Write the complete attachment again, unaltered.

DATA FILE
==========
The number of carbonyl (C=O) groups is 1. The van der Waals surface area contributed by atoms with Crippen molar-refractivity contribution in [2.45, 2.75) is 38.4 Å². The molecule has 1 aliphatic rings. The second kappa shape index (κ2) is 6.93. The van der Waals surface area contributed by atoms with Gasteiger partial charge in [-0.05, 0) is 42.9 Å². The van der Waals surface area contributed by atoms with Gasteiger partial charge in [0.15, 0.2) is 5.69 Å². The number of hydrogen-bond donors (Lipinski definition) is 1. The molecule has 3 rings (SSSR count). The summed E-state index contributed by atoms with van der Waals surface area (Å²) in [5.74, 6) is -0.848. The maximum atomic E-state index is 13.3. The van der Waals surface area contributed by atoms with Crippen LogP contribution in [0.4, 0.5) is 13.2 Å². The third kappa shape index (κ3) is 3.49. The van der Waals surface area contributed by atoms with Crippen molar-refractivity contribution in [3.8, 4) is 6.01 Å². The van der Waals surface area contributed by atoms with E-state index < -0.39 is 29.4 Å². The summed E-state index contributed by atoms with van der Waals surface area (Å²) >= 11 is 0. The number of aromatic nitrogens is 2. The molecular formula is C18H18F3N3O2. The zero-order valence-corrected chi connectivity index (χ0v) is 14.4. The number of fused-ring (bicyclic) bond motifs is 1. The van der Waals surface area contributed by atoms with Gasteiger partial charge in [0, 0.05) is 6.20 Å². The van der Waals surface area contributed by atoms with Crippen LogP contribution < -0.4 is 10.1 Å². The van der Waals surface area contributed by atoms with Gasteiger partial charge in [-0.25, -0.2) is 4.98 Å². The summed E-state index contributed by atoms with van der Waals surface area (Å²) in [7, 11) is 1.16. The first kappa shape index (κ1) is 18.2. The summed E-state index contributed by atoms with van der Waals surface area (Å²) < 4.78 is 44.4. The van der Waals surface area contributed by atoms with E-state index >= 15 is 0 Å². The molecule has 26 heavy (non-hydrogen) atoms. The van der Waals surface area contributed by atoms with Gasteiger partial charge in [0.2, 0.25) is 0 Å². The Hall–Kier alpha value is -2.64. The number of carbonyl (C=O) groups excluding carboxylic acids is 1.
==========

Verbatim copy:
The number of carbonyl (C=O) groups is 1. The van der Waals surface area contributed by atoms with Crippen molar-refractivity contribution in [2.45, 2.75) is 38.4 Å². The molecule has 1 aliphatic rings. The second kappa shape index (κ2) is 6.93. The van der Waals surface area contributed by atoms with Gasteiger partial charge in [-0.05, 0) is 42.9 Å². The van der Waals surface area contributed by atoms with Gasteiger partial charge in [0.15, 0.2) is 5.69 Å². The number of hydrogen-bond donors (Lipinski definition) is 1. The molecule has 3 rings (SSSR count). The summed E-state index contributed by atoms with van der Waals surface area (Å²) in [5.74, 6) is -0.848. The maximum atomic E-state index is 13.3. The van der Waals surface area contributed by atoms with Crippen LogP contribution in [0.4, 0.5) is 13.2 Å². The third kappa shape index (κ3) is 3.49. The van der Waals surface area contributed by atoms with Crippen molar-refractivity contribution in [3.8, 4) is 6.01 Å². The van der Waals surface area contributed by atoms with E-state index < -0.39 is 29.4 Å². The summed E-state index contributed by atoms with van der Waals surface area (Å²) >= 11 is 0. The number of aromatic nitrogens is 2. The molecular formula is C18H18F3N3O2. The zero-order valence-corrected chi connectivity index (χ0v) is 14.4. The number of fused-ring (bicyclic) bond motifs is 1. The van der Waals surface area contributed by atoms with Gasteiger partial charge in [0, 0.05) is 6.20 Å². The van der Waals surface area contributed by atoms with Crippen LogP contribution < -0.4 is 10.1 Å². The van der Waals surface area contributed by atoms with Gasteiger partial charge in [-0.25, -0.2) is 4.98 Å². The summed E-state index contributed by atoms with van der Waals surface area (Å²) in [7, 11) is 1.16. The first kappa shape index (κ1) is 18.2. The summed E-state index contributed by atoms with van der Waals surface area (Å²) < 4.78 is 44.4. The van der Waals surface area contributed by atoms with E-state index >= 15 is 0 Å². The molecule has 26 heavy (non-hydrogen) atoms. The van der Waals surface area contributed by atoms with Gasteiger partial charge in [0.2, 0.25) is 0 Å². The Hall–Kier alpha value is -2.64. The number of carbonyl (C=O) groups excluding carboxylic acids is 1.